is a blog about design, technology and culture written by Khoi Vinh, and has been more or less continuously published since December 2000 in New York City. Khoi is currently Principal Designer at Adobe, Design Chair at Wildcard and co-founder of Kidpost. Previously, Khoi was co-founder and CEO of Mixel (acquired by Etsy, Inc.), Design Director of The New York Times Online, and co-founder of the design studio Behavior, LLC. He is the author of “Ordering Disorder: Grid Principles for Web Design,” and was named one of Fast Company’s “fifty most influential designers in America.” Khoi lives in Crown Heights, Brooklyn with his wife and three children. Refer to the advertising and sponsorship page for inquiries.+
My favorite photo utility on my phone is SKRWT, which I think is meant to be pronounced as “square it” but reads to me like “screw it.” However it’s pronounced, it allows me to “correct” (or “distort,” depending on how you think about it) photos I take so that all the straight lines in a shot actually appear straight, or very close to it. This overlong video shows how it’s used; you’ll get the idea after thirty seconds or so.
The app includes controls for manipulation of your photo’s rotation, perspective and lens distortion. The adjustments must be done manually, which I don’t mind too much. The effect is inherently artificial, so making the decisions as to how much to tweak on a case by case basis feels more like genuine artistry than just having it done for you automatically (though it would be nice to be able to save my own presets). Aesthetically, the results you can achieve are particularly effective for shooting architecture, but it’s also very much the look that I favor in photography—when everything’s on a straight line, I’m happy.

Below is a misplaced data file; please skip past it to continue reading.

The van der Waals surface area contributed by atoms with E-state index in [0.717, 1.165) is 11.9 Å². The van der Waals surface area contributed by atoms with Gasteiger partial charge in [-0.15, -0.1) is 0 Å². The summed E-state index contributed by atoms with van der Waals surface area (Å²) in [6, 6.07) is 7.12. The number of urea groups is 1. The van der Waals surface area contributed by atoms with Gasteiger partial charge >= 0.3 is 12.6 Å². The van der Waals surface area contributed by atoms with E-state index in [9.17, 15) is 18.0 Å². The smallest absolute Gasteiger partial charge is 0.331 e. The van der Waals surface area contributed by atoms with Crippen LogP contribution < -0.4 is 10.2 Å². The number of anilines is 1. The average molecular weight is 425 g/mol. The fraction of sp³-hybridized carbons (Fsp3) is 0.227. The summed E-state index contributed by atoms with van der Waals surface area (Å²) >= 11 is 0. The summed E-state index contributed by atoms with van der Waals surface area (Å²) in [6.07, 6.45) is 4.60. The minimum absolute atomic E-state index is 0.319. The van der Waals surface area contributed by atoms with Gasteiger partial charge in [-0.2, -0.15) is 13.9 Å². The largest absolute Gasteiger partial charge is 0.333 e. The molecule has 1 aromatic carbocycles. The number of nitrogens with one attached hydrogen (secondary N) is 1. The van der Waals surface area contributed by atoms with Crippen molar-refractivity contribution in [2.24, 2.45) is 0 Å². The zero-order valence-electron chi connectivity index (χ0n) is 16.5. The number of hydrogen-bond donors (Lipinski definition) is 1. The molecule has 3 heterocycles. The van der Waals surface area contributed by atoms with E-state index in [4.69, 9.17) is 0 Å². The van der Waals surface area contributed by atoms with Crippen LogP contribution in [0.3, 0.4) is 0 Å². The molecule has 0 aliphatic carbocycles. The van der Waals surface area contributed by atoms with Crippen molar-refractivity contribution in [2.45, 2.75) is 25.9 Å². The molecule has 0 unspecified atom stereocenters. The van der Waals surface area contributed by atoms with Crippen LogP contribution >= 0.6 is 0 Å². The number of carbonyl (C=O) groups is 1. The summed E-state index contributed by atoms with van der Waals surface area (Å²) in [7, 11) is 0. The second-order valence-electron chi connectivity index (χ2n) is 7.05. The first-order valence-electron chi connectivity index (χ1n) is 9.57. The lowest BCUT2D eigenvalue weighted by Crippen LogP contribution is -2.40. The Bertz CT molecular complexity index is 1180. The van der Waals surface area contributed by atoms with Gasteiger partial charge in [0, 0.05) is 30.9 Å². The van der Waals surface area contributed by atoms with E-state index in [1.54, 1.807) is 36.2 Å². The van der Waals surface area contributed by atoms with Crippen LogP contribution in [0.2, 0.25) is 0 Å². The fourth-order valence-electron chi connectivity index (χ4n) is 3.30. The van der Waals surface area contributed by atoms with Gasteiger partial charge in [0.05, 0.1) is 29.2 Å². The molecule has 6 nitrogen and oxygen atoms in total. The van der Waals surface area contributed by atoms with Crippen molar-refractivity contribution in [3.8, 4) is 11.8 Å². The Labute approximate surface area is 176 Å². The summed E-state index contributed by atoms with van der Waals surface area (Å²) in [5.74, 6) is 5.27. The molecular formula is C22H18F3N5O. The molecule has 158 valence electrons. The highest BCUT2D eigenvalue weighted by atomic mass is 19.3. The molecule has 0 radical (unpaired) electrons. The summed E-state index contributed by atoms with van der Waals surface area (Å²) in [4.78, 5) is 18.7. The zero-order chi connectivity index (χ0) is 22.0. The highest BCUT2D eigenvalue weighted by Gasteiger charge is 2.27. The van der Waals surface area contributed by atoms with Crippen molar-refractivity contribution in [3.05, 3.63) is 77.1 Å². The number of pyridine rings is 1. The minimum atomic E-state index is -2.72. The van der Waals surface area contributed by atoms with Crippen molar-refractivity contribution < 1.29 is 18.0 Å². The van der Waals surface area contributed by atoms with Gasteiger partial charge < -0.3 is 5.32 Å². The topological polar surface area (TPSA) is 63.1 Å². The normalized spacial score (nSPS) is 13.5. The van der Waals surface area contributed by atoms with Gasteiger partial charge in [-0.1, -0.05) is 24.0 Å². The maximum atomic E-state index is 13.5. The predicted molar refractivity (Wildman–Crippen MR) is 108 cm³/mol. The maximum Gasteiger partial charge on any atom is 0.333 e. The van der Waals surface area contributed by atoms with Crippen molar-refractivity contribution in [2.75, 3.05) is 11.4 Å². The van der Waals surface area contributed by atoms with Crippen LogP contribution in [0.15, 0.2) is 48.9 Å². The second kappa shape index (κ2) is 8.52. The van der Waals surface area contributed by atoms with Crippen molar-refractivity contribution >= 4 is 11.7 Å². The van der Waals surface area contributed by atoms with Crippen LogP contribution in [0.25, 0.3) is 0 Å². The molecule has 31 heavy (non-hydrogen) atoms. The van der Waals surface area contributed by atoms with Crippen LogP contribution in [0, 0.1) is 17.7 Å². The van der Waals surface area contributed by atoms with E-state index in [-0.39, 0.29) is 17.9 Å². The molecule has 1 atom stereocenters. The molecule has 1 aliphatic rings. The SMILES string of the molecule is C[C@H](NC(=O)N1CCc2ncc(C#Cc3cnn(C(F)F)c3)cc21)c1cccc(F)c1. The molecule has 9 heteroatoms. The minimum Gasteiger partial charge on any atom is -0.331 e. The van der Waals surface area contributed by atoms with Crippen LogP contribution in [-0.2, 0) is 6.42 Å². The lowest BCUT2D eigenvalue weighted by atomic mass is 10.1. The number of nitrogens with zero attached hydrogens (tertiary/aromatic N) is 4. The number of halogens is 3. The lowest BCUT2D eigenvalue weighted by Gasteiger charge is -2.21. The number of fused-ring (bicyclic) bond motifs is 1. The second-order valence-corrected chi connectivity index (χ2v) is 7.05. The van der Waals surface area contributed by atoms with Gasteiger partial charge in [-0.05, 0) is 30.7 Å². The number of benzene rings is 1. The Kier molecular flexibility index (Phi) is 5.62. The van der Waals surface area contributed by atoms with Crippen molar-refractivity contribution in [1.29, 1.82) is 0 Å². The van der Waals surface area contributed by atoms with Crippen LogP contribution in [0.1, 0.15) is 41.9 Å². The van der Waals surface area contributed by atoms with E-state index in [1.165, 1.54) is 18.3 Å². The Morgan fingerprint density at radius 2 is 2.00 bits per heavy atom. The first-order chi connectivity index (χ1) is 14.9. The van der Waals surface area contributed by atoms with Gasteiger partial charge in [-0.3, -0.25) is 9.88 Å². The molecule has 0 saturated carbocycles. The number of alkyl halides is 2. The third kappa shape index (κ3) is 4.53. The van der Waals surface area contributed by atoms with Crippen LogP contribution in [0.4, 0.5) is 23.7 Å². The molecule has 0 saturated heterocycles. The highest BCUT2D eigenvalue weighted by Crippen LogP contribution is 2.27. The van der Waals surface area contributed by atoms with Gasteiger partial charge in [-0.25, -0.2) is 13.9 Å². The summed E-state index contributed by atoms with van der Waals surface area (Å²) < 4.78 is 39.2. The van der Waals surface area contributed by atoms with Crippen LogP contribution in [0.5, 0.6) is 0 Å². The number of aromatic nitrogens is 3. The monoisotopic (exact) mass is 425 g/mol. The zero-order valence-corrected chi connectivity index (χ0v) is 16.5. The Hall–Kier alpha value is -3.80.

Here’s one example; a shot I took on the street in San Francisco recently from ground level, holding my phone as level and upright as I could.
Here’s the same shot after just a few quick edits with SKRWT and some light color correction.
The results are not perfect, of course—the changes I made show an exaggerated distortion. That’s one of the inherent drawbacks of trying to get precise results while editing on a phone screen. But given a little more time and care, SKRWT absolutely lets you get better results than this.
Unfortunately, SKRWT hasn’t had a meaningful update in quite some time; it was released two years ago and was last updated in the App Store last November. It’s also broken on the iPad; the UI gets scrambled on that device, which is unfortunate because the greater screen real estate would lend itself nicely to these kinds of edits. Still, I find that it’s worth the relatively paltry US$1.99 price tag, though in an ideal world, this kind of functionality would be built right into Apple’s or Google’s own photo apps.+